Law Office of Robert M Schuneman PLLC
Helping our Clients Solve their Business and Personal Legal Problems

Small Biz Matters

Small Business

What you don't know can sometimes hurt you...

Recently, one of my business clients gave me an impressive three-ring binder containing a set of documents for his recently formed limited liability company. In December 2017, he had gone online and ordered it from one of the popular websites offering low cost business formation.

The binder was embossed with the name of his company on the spine. Very nicely done. I admit that I went online to see what it cost him. Based on my research, it cost $329 plus the $155 Minnesota filing fee.

Not a bad price, either.



There’s always a “but…” isn’t there?

When I looked at the documents contained inside, I found a Member Control Agreement for an LLC. That caught my eye right away since the term “Member Control Agreement” is typically associated with older legislation here in Minnesota.

In 2015, Minnesota adopted a form of the Revised Uniform Limited Liability Company Act which was passed as Minnesota Statute 322C. The legislation was a significant departure from Minn. Stat. 322B, the state’s original limited liability company statute.

Implementation for the new statute was staggered. Any new LLC formed in Minnesota on or after August 1, 2015 would be formed under 322C. All LLCs formed prior to that date would have been formed under 322B. On January 1, 2018, Minn. Stat. 322B would be repealed and any LLC existing at that time would be converted automatically by the State to a 322C LLC.

The “Member Control Agreement” is part of the 322B paradigm. Under 322C, the Operating Agreement is the governing document for an LLC. The two are not identical, however. A 322C Operating Agreement controls and defines an LLC’s operations to a much greater degree than does a 322B Member Control Agreement.

Bearing in mind that my client purchased this LLC formation package in December 2017, it would be a reasonable expectation that the governing document included in the package would be based on the same statutory authority as the LLC he formed. That is, since the LLC he formed was a 322C LLC, the governing document should also have been based on the same statute.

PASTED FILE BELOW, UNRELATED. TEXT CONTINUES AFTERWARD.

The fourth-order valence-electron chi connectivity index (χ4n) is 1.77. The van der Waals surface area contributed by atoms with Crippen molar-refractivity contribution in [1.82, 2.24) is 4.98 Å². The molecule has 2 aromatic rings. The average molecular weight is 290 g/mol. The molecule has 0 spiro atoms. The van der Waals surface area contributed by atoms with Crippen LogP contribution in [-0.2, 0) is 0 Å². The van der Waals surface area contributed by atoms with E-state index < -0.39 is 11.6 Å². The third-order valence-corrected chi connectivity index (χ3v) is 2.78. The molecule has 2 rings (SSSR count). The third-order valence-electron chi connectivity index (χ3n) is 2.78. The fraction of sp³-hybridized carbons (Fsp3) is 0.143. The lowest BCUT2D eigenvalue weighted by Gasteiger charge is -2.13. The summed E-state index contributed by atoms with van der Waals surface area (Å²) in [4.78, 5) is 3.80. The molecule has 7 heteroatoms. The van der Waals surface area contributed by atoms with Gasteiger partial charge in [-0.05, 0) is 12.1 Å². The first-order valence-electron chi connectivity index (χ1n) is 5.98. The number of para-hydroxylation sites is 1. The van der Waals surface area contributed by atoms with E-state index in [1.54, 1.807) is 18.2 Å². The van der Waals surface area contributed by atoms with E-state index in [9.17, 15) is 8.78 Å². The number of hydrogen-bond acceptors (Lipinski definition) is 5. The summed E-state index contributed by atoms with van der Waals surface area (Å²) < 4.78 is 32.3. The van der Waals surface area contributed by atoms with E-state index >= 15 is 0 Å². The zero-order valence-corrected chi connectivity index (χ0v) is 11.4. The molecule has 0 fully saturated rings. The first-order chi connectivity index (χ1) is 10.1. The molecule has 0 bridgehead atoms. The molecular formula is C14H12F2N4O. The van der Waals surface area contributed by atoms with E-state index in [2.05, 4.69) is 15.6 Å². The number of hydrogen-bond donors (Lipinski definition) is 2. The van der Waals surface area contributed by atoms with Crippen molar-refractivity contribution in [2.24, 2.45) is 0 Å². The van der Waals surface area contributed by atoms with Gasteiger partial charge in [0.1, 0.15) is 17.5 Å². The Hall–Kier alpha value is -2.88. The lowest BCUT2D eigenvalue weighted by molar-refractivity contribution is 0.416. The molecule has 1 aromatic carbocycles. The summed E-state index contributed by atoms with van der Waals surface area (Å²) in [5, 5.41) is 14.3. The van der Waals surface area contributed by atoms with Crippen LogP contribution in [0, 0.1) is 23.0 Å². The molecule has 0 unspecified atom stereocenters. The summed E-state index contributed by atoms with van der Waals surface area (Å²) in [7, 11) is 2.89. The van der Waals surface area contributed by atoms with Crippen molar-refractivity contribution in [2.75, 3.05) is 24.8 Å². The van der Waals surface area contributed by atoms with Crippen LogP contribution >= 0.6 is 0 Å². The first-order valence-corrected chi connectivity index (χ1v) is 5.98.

It wasn’t.

The “Member Control Agreement” was based on –and specifically referenced—Minn. Stat. 322B, a statutory section that was set to be repealed in under four weeks from the date the LLC was formed.

While that sounds bad enough by itself, it is actually worse. Remember that all LLCs formed on or after August 1, 2015 were formed under Minn. Stat. 322C. Essentially, from August 1, 2015 until at least December 7, 2018 when my client purchased his LLC formation package, that website was selling the incorrect governing document to every Minnesota LLC it set up.

That’s over three years! Who knows how many hundreds of LLC may be affected by this.

How big a deal is this? It depends on the individual circumstances of each business. For some, it may not be anything at all. For others, it may be a significant problem.

If you or anyone you know used an online business formation service to form a Minnesota LLC in the past 3 ½ years, it would be a good idea to have an attorney review the documents. Doing so after a problem comes up won’t help too much.

Sometimes, what you don’t know can hurt you.